Buying an unlocked smartphone often feels like a Catch-22: You're not tied to any one carrier (nor a two-year contract), but because the phone itself is unsubsidized, it can cost anywhere from $300 to $700 -- maybe even more.
Today only, however, and while supplies last, Amazon has the 2nd-generation Motorola Moto G (8GB) for $149.99, shipped. Regular price: $179.99. (Spoiler: The G was already a killer deal. Now it's just killer-er.)
To clarify a bit, this is actually Motorola's third model to bear the G moniker, but technically it's the second version of the phone. It debuted just three months ago, and I was immediately impressed by it. It's inexpensive but doesn't feel cheap. It's a bit lightweight in a couple areas, but otherwise has all the right junk in all the right places.
In short, it's a fantastic choice for anyone getting their first smartphone; parents seeking an inexpensive option for their kids; or anyone who simply can't afford pricier models, yet still wants a robust handset.
I'll refer you tofor far more insight, but let me address a few of the main quibbles. First, the Moto G is a 3G phone; it doesn't support 4G LTE technology. This probably reads as "instant deal-breaker" for some, but it all depends on how you use your phone.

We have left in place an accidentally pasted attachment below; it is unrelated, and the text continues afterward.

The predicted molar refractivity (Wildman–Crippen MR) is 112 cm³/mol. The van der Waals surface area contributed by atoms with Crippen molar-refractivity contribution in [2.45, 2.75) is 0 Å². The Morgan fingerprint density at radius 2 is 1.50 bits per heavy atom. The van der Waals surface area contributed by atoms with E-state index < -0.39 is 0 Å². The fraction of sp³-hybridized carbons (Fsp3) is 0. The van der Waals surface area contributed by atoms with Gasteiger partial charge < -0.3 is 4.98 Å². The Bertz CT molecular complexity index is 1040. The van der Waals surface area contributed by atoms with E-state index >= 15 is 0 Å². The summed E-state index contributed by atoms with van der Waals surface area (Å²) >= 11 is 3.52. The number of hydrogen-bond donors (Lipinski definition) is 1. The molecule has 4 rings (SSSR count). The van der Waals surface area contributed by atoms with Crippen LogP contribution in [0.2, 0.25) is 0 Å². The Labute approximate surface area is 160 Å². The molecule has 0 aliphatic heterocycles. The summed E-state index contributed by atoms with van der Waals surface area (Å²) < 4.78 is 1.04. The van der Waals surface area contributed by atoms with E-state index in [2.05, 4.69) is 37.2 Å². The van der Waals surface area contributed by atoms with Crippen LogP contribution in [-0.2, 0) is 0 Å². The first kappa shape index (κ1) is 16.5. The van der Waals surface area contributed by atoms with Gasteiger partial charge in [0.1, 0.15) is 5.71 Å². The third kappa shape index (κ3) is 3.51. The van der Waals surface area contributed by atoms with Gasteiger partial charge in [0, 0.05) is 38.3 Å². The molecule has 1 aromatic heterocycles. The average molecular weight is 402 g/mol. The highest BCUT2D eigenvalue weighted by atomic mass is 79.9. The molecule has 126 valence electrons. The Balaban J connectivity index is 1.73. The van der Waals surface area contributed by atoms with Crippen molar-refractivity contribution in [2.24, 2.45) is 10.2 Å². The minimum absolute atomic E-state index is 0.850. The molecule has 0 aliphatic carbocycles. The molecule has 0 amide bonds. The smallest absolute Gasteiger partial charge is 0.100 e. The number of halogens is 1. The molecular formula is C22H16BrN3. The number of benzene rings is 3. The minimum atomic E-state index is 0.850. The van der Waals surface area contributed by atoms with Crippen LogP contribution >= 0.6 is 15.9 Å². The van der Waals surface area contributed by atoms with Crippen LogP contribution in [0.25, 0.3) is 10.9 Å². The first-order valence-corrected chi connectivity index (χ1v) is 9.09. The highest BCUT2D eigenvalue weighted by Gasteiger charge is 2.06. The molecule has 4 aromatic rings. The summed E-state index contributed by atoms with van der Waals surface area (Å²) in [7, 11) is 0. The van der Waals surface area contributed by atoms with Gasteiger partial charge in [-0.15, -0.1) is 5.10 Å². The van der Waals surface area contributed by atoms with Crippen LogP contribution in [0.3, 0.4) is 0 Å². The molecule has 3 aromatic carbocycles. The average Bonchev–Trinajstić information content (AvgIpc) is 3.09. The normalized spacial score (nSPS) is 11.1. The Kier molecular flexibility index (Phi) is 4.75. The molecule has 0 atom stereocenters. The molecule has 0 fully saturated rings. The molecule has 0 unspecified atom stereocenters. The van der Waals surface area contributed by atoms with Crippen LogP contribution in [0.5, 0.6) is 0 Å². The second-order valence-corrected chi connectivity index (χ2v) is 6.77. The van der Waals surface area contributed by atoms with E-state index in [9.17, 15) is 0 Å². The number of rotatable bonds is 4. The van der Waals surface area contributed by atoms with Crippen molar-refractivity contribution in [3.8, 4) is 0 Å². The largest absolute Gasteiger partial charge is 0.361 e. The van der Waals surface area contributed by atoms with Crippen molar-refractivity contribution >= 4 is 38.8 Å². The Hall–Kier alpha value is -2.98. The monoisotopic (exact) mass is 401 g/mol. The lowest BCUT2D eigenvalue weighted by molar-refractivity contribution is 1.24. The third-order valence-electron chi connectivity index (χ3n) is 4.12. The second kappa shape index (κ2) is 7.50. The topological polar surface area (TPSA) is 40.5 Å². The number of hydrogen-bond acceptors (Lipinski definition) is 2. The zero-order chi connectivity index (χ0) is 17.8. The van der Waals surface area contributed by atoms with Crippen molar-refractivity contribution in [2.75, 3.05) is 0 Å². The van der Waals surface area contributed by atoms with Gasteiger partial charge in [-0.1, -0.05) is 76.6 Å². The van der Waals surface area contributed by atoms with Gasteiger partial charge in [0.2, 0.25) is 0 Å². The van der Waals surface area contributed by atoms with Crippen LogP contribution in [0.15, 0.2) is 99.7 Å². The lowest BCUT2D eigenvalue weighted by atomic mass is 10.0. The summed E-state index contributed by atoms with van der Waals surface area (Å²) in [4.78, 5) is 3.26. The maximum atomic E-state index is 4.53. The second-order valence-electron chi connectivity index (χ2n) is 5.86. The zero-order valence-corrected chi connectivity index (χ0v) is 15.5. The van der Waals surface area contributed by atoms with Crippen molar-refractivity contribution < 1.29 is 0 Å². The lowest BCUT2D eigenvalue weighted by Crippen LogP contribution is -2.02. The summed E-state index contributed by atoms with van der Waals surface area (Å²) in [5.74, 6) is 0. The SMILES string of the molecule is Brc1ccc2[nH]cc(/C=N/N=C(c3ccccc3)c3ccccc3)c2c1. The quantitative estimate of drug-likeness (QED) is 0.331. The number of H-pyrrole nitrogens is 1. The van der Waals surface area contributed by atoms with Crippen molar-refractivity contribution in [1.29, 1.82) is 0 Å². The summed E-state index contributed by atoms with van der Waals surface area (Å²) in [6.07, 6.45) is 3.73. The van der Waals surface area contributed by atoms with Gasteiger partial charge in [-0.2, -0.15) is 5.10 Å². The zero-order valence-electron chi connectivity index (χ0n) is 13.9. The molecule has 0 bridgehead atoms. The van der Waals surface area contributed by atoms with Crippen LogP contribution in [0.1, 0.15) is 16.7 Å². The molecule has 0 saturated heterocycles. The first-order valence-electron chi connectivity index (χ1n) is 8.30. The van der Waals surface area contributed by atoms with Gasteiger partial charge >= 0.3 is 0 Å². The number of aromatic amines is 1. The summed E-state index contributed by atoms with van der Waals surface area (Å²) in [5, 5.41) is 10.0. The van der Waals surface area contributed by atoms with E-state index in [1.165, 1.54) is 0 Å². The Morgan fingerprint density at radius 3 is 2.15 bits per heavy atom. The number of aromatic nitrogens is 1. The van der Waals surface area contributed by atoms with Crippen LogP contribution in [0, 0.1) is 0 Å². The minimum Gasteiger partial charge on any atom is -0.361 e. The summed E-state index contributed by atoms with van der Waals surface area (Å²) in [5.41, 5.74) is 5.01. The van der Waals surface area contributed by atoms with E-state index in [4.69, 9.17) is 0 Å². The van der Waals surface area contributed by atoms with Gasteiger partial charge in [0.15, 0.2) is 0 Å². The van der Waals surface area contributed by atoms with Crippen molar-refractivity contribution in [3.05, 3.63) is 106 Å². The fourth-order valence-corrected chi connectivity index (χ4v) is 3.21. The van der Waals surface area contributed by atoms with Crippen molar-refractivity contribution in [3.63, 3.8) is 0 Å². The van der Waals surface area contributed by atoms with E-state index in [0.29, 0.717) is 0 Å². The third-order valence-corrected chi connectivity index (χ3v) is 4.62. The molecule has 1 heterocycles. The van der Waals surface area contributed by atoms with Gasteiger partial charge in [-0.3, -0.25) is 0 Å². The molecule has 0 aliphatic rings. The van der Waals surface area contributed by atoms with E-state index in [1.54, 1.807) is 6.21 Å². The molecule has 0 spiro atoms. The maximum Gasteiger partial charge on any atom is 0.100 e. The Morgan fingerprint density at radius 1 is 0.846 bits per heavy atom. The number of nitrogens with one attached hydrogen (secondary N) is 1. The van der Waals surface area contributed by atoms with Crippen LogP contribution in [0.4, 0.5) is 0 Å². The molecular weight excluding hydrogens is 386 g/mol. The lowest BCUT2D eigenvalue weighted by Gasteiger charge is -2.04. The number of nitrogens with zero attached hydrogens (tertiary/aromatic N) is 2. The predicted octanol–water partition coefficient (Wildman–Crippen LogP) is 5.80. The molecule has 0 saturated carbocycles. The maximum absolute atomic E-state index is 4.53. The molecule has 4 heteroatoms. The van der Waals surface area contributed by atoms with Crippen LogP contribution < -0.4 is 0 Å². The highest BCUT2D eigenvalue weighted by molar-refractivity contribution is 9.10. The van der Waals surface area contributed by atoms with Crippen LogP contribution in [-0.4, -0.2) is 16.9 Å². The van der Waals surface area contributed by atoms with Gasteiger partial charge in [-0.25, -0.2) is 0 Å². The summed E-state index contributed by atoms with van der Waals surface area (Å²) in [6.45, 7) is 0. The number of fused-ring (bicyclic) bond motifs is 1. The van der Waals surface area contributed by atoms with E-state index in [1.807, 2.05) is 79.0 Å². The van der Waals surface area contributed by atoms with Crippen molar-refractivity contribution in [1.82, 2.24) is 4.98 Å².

For example, my house is without power at this very moment. I'm online via an old Sprint 3G hotspot (showing just three bars, incidentally). And you know what? Web pages load just fine, if a hair slower than usual. E-mail: fine. I even tried streaming from Spotify: worked fine.
Bottom line: Most of us are spoiled by 4G, but we can get along just fine on 3G. Especially on a phone.
Meanwhile, the G has "only" a 720p display, but it's a super-roomy 5-incher, which to my eyes looks great. And although 8GB of storage isn't much, there's a microSD slot for adding up to 32GB more (at a price of around $15 to $20).
At $150 out the door, this phone is a steal. (You don't have to take my word; check the downright gushing user reviews.) And I didn't even talk about the swappable color backplates.
Bonus deal: If you're serious about cord-cutting, you have to at least consider the combination of PlayOn and PlayLater. And I've never, ever seen it cheaper: lifetime PlayOn and PlayLater licenses for $19.99 (total, not apiece). But you'll almost certainly want the HD versions, which brings your total to just $24.99. Neither product is perfect, but I do know PlayOn is the only way I'm able to stream episodes of "Shark Tank" to my Roku. And I'm seriously addicted.